What role does compassion play in "The Road," written by Cormac McCarthy?
Sadly, a very small one. In the post-apocalyptic world in which the father and the son are trying to survive, compassion doesn't have much room, and could actually be considered a survival threat. If one shows too much compassion, then your own chances of survival are depleted, whether through resources, or through trusting people that might turn out to be dangerous. We see compassion mainly in the small boy--any time they run across a surivor, he has a powerful and compelling urge to help them. While this is an admirable human trait, that would not doubt fall under the symbolic "fire" that the father wants his son to carry at all times, it is an unrealistic, dangerous, and often fruitless urge.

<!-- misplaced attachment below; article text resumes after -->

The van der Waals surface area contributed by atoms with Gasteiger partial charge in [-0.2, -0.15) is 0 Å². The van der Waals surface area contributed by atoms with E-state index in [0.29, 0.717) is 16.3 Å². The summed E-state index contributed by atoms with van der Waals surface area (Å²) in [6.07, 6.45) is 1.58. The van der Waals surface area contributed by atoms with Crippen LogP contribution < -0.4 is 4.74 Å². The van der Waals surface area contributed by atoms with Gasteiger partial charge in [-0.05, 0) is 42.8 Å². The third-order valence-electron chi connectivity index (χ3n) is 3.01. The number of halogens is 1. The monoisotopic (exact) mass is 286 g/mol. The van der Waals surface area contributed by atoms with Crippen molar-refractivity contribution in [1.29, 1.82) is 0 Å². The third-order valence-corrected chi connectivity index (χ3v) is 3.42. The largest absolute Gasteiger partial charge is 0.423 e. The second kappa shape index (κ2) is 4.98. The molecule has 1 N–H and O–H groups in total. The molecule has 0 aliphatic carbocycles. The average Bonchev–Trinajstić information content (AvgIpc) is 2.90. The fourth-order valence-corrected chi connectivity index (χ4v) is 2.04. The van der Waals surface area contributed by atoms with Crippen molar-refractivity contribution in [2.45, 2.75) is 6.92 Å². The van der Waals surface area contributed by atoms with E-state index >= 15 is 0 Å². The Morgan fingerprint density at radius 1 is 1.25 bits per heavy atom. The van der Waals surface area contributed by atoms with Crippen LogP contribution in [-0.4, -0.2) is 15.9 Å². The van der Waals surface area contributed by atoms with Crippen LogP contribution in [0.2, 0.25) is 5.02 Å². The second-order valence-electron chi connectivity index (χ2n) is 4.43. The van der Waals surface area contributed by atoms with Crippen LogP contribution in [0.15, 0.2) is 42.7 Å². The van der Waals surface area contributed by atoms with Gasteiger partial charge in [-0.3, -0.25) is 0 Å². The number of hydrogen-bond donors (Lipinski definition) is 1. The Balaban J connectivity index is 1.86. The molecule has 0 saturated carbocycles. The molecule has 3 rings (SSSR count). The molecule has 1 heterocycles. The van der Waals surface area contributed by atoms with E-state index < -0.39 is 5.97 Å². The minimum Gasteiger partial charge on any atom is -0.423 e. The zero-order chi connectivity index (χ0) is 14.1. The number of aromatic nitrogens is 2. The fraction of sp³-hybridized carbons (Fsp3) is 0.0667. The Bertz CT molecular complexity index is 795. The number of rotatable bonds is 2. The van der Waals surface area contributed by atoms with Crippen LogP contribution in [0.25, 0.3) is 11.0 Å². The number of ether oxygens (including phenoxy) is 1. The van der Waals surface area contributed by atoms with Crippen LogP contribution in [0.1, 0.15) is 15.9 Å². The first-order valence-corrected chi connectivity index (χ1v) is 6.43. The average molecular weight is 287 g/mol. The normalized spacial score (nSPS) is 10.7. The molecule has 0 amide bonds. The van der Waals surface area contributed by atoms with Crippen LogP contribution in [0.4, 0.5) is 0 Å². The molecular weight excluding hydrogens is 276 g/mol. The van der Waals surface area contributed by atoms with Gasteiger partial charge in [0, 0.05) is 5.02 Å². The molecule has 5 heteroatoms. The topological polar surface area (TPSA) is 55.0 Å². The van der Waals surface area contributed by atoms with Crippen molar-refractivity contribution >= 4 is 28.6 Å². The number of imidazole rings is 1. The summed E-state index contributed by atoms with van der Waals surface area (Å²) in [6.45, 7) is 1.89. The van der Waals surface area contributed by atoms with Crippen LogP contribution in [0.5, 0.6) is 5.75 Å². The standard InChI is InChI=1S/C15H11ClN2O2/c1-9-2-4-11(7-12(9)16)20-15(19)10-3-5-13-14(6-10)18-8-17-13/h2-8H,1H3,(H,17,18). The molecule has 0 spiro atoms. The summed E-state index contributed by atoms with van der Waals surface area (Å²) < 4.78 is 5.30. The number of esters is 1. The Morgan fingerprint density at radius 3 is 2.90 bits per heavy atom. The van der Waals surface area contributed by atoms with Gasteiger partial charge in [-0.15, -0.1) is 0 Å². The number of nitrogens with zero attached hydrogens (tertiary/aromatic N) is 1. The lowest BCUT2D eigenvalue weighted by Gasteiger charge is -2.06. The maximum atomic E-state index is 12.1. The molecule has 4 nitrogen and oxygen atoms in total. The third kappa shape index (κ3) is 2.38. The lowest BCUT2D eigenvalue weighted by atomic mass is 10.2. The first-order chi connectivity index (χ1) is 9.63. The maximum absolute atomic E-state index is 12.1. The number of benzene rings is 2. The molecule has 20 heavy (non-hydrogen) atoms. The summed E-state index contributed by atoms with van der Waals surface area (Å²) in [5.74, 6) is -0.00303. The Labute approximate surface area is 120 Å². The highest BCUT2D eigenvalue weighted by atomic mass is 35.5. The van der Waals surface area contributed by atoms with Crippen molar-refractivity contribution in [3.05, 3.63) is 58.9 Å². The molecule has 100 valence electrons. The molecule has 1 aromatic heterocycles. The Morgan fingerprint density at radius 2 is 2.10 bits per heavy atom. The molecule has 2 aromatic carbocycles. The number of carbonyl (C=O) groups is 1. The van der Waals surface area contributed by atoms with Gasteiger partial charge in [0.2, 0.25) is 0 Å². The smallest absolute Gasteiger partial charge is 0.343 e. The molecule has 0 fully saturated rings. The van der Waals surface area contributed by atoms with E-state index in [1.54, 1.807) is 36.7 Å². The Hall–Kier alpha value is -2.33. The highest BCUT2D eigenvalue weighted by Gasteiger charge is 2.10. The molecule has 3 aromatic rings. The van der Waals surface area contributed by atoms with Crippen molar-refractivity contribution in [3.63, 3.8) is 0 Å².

One of the first survivors they see is the man who had been struck by lightning; no help they could have given would have done any good. The boy shows compassion anyway, and wants to help. Later, they encounter a very old man, and do try to help him a bit, but don't have enough resources, and the old man is wary and suspicious of questioning and friendship. Prompted by the boy's compassion, they do what they can, and then leave.
The other instance of compassion that is seen, other than in the boy (and in the father's attempts to teach the boy as best he can), is in the man who finds the boy in the end. We are left assuming the man takes the boy into his own family; this is a huge act of compassion that is highly risky for this man, but he does it anyway. Other than that, this story is sadly devoid of much compassion--a lack of it was what probably helped to destroy the world, and not much of it was left afterwards. I hope that those thoughts helped; good luck!